Wednesday, September 2, 2009

Laura Ling And Euna Lee Issue First Statement Since Being Set Free

There has been a looming question as to how Laura Ling and Euna Lee, the two American journalists held captive in North Korea until freed and retrieved by former President Clinton (Berman Post: Two American Journalists Freed From North Korean), ended up in North Korea in the first place. The two have released their first statement since being freed which sheds some light on the sequence of events.

Reading between the lines a little, the two were doing a story on human trafficking for Current TV (Al Gore's network). That story took them to the boarder of North Korea and China. The boarder, marked by a river, was frozen over. Laura Ling and Euna Lee followed their guide onto, and then across the river. Once across, knowing they were in North Korea, the two got nerves and started heading back to China. While on the ice toward the middle of the river, Korea soldiers saw and gave chase. Both made it back on to Chinese soil before being dragged back across the boarder by the North Korean soldiers. Put more simply; the two crossed into North Korea, but were back on Chinese soil before they were apprehended and dragged back to North Korea by force.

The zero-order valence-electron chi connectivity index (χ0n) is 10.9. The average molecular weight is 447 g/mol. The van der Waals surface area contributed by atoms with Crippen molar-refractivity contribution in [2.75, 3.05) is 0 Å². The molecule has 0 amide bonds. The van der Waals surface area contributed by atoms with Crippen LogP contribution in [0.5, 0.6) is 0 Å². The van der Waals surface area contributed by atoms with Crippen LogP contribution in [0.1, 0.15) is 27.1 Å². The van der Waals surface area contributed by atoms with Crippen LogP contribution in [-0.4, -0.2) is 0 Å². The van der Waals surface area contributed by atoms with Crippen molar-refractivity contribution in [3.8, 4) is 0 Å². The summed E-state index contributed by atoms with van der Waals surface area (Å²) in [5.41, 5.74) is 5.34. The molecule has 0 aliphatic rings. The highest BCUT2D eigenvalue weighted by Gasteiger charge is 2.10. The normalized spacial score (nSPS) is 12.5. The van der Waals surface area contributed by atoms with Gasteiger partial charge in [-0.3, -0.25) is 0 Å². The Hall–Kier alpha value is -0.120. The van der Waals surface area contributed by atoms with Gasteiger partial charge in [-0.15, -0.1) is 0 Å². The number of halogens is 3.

"When we set out, we had no intention of leaving China, but when our guide beckoned for us to follow him beyond the middle of the river, we did, eventually arriving at the riverbank on the North Korean side. He pointed out a small village in the distance where he told us that North Koreans waited in safe houses to be smuggled into China via a well-established network that has escorted tens of thousands across the porous border.

Feeling nervous about where we were, we quickly turned back toward China. Midway across the ice, we heard yelling. We looked back and saw two North Korean soldiers with rifles running toward us. Instinctively, we ran.

We were firmly back inside China when the soldiers apprehended us. Producer Mitch Koss and our guide were both able to outrun the border guards. We were not. We tried with all our might to cling to bushes, ground, anything that would keep us on Chinese soil, but we were no match for the determined soldiers. They violently dragged us back across the ice to North Korea and marched us to a nearby army base, where we were detained.

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